From the Journals

Axial SpA disease activity remains mostly stable throughout pregnancy

 

Key clinical point: Higher disease activity and lower physical well being correspond with late stage pregnancy.

Major finding: Disease activity appears to be highest in the second trimester, compared with 6 weeks post partum (mean BASDAI 3.97 vs. 3.46, P = .005).

Study details: A prospective study of 179 pregnancies in 166 Norwegian women with axSpA from a Norwegian health registry between 2006 and 2016.

Disclosures: The study was funded by the Research Fund of the Norwegian Organization for People With Rheumatic Diseases. None of the authors had any conflicts of interest to declare.

Source: Ursin K et al. Rheumatology. 2018 Mar 14. doi: 10.1093/rheumatology/key047.


 

FROM RHEUMATOLOGY

Axial spondyloarthritis (axSpA) disease activity in pregnant women appears to remain mostly stable, with slight worsening in the second trimester, according to results of a prospective study.

“In the largest prospective study to date exploring disease activity during pregnancy in women with axSpA, we found that the majority experienced stable, low disease activity,” Kristin Ursin, MD, of the Trondheim (Norway) University Hospital and her associates wrote in Rheumatology. “In accordance with two previous studies, we found a small increase in disease activity in the second trimester.”

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Prior to this study, the disease activity of axSpA in pregnant women was not well known, with several previous studies presenting divergent results, the authors said. They designed and conducted a prospective study of 179 pregnancies in 166 Norwegian women who were included in the Norwegian nationwide register, RevNatus, between January 2006 and November 2016.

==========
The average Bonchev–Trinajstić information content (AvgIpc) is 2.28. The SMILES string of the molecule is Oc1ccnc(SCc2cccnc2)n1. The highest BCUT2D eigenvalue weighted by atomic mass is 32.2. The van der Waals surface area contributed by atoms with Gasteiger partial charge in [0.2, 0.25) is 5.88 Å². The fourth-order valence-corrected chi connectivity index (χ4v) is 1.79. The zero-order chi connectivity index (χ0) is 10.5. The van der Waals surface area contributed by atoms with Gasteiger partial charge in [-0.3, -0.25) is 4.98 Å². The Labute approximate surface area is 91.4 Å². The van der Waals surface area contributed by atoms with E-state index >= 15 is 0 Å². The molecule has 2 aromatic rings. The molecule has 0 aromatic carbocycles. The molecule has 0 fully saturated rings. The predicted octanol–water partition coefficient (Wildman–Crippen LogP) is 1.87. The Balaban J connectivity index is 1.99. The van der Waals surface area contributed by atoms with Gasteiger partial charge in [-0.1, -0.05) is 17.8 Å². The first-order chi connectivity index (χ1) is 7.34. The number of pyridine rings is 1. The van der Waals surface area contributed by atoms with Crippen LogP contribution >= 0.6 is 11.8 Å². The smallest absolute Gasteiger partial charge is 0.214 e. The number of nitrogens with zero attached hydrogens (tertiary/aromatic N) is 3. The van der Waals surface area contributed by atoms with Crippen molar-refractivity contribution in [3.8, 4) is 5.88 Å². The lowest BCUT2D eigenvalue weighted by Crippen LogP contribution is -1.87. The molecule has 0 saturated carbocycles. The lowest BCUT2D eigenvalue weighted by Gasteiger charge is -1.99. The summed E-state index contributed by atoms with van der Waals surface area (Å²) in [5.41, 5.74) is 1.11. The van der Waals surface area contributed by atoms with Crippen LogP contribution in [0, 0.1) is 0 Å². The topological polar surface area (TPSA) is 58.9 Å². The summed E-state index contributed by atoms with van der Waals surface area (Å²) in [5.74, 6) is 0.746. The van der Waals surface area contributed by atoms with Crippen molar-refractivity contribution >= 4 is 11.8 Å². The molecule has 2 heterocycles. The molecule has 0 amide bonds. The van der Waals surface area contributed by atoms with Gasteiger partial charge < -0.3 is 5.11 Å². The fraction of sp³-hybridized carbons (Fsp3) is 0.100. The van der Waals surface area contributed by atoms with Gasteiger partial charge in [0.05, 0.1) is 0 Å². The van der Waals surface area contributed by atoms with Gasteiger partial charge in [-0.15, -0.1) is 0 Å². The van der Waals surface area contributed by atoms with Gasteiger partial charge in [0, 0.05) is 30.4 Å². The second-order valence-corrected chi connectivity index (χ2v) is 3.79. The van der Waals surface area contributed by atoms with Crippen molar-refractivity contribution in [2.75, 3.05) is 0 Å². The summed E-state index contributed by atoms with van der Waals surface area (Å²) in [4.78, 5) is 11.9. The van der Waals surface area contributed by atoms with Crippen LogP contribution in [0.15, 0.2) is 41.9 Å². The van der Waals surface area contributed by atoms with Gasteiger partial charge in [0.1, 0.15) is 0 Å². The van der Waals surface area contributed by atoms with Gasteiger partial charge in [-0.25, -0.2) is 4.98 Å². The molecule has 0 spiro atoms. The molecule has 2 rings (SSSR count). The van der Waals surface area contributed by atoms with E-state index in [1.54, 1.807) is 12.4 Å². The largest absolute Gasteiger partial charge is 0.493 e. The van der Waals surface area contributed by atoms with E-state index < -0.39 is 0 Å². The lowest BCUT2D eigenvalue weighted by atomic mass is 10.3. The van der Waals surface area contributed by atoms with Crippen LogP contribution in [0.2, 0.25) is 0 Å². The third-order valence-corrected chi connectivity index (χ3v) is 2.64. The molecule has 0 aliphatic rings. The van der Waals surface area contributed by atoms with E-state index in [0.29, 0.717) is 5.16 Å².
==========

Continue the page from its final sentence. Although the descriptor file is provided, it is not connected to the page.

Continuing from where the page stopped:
All women in the study fulfilled the Assessment of SpondyloArthritis International Society criteria for axSpA and had seven clinic visits throughout their pregnancy: one before conception, one at each trimester, another at 6 weeks, and two visits 6 and 12 months after delivery. No differentiation was made between women with radiographic or nonradiographic axSpA. At each visit, patients’ disease activity was determined using the Bath Ankylosing Spondylitis Disease Activity Index (BASDAI), which is calculated based on six patient factors scored from 1 to 10, including: fatigue, back pain, peripheral joint pain and swelling, localized tenderness, duration of morning stiffness, and severity of morning stiffness. A disease score of 4 is commonly used to define active disease. Disease activity was also assessed by measuring C-reactive protein (CRP). Women’s function and health was also assessed using the Bath Ankylosing Spondylitis Functional Index (BASFI), scored similarly to the BASDAI, and the RAND-36 questionnaire to assess general health.

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